Originally, the antiphonal may have included chants sung in the MASS, but its use became restricted to the DIVINE OFFICE during the CAROLINGIAN period, and the GRADUAL became the principal CHOIR BOOK for the mass. The contents of the antiphonal are generally arranged in accordance with the TEMPORALE, SANCTORALE, and Common of Saints in liturgical order.


The classical world of Greece and Rome, prior to the decline of the Roman Empire during the fifth century and the occupation of much of its former territory by barbarian peoples. Certain of these peoples, notably the Ostrogoths and the Visigoths, were more inclined than others to promote continuity with the culture of the conquered regions. As a result, the transition from late Antiquity to the early Middle Ages was relatively gradual in some areas - for example, Italy, Spain, and parts of Gaul. The BYZANTINE Empire, which withstood the barbarian onslaught, became the cultural and political heir of much of what had been the eastern part of the Roman Empire.


The biblical book known in the Protestant tradition as the Book of Revelation. During the Middle Ages, Apocalypse manuscripts were produced in Latin and Anglo-Norman versions often accompanied by COMMENTARIES, such as that of Berengaudus, and sometimes with PICTURE CYCLES of varying length, style, and technique. These cycles catered to a wide range of PATRONS.

Although known during the early Middle Ages, Apocalypse manuscripts were particularly popular in tenth- and eleventh-century Spain, where the scriptural text was integrated with the commentary of Beatus of LiƩbana (c. 776) and produced in lavishly illustrated copies in Mozarabic style. They were also popular in England for a brief time (c. 1250-75), with production probably centred in London. Apocalypse manuscripts proliferated during the thirteenth century, possibly due to escalating fears concerning the Antichrist (associated by many with the Holy Roman Emperor, Frederick II, 1194-1250), the approach of the Tartar hordes, and the coming of the Last Judgment. Use of the text as an ALLEGORY of personal Christian experience may also have added to its appeal.


An ornament or style of ornamentation consisting of fine, linear foliate designs in curvilinear patterns, derived from Islamic art.


The figures 0-9, introduced into Europe from India, via the Islamic world, around 1100. From the thirteenth century on, the use of Arabic numerals increased, partially supplanting ROMAN NUMERALS and other alphabetic systems of numeric representation. They did not come into general use, however, until the fifteenth century.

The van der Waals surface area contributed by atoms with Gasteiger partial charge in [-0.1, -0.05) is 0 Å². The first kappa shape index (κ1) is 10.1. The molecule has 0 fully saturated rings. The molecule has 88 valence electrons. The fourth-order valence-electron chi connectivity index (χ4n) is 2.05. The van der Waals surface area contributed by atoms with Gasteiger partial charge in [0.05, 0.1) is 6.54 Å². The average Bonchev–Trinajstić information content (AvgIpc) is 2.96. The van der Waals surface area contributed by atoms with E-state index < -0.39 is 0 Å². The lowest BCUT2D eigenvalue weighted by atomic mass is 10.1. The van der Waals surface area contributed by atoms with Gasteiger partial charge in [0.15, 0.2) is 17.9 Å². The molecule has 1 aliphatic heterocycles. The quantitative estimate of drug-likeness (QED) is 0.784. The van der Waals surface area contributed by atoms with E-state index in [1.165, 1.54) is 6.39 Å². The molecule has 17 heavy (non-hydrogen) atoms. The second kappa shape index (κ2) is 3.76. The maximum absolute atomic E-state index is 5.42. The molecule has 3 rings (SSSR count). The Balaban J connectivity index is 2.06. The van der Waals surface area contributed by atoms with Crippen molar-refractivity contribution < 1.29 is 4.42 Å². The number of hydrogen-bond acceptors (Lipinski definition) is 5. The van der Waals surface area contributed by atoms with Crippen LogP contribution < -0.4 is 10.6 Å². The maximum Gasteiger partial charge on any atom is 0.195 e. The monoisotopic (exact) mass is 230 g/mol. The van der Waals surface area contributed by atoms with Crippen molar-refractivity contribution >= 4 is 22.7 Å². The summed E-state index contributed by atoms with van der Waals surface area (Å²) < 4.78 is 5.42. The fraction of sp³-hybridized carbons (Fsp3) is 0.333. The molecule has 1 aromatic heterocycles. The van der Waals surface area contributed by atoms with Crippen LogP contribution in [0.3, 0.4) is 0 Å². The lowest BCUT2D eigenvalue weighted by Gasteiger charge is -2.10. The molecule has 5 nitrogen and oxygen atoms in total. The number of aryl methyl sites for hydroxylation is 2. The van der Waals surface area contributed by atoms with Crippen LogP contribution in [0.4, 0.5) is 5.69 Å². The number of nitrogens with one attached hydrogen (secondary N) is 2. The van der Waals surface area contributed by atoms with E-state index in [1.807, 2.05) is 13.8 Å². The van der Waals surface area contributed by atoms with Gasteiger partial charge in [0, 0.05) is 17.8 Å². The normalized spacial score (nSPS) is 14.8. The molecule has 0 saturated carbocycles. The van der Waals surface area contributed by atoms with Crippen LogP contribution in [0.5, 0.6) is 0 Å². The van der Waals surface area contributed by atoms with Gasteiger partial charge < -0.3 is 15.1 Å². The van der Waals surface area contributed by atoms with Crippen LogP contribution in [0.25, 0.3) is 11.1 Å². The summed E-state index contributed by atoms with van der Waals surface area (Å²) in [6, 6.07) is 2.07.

Manuscripts on the subject of astronomy or astrology often contain images associated with the constellations (such as Orion the hunter and Aquarius the water bearer) or diagrammatic representations of the universe and its components. Some of the major astronomical texts to appear in illuminated copies include: Cicero's Aratea, written in the first century B.C., a Latin translation of a third-century B.C. Greek verse text by Aratus, in turn based on a prose treatise, the Phoenomena, written by Eudoxus of Cnidos a century earlier; Ptolemy's Almagest (c. 142 A.D.); and later medieval compositions, such as John Foxton's Liber Cosmographiae. See also MEDICAL TEXTS and COMPUTUS TEXTS.

Astronomy (the observation of the stars, or 'natural astrology') was not originally distinguished from astrology (divination by means of the observation of the stars, or 'judicial astrology'). In the fourth century B.C., for example, Aristotle used 'astrology' to embrace both subjects. The Mesopotamians and Egyptians were instrumental in the early development of astronomy and astrology and identified each of the heavenly bodies with specific gods. Their practices were transmitted to the Greek and Roman worlds and subsequently to Islam and the medieval West. The study of both astronomy and astrology declined in the first Christian centuries, the latter because its system of prognostication ran counter to the preordained plan of Christian salvation. In the CAROLINGIAN period, however, with its revival of CLASSICAL TEXTS, both subjects were taken up again. As a result, certain works, such as CALENDARS and horoscopes, were used in conjunction with both astronomical and astrological material.

From the twelfth century, Arabic learning, which had preserved aspects of classical knowledge in astronomy and astrology as well as other subjects, increasingly influenced the West. Western thinkers became interested in the works of Eudoxus, Ptolemy, and Al-Bitruji (fl. c. 1190), and by the thirteenth century a controversy even arose (in which the theologian Albertus Magnus and the philosopher-scientist Roger Bacon played an important part) concerning the respective merits of the ancient and Arabic authors. The rise of new methods of astronomy during the fifteenth century and the 1543 publication of Nicolaus Copernicus' theory that the earth revolved around the sun did much to damage the academic credibility of astrology, but it continued to exert an influence within society. Moreover, there was never a clear-cut division between works in these fields and those dealing with experimental science, alchemy, and magic.



An object that identifies a person, most often used for saints. Saint Catherine, for example, is usually depicted with the wheel, the instrument of her torture.


A MINIATURE or HISTORIATED INITIAL depicting the author of a text. Author portraits were known in ANTIQUITY and appear in manuscripts throughout the Middle Ages in a variety of texts.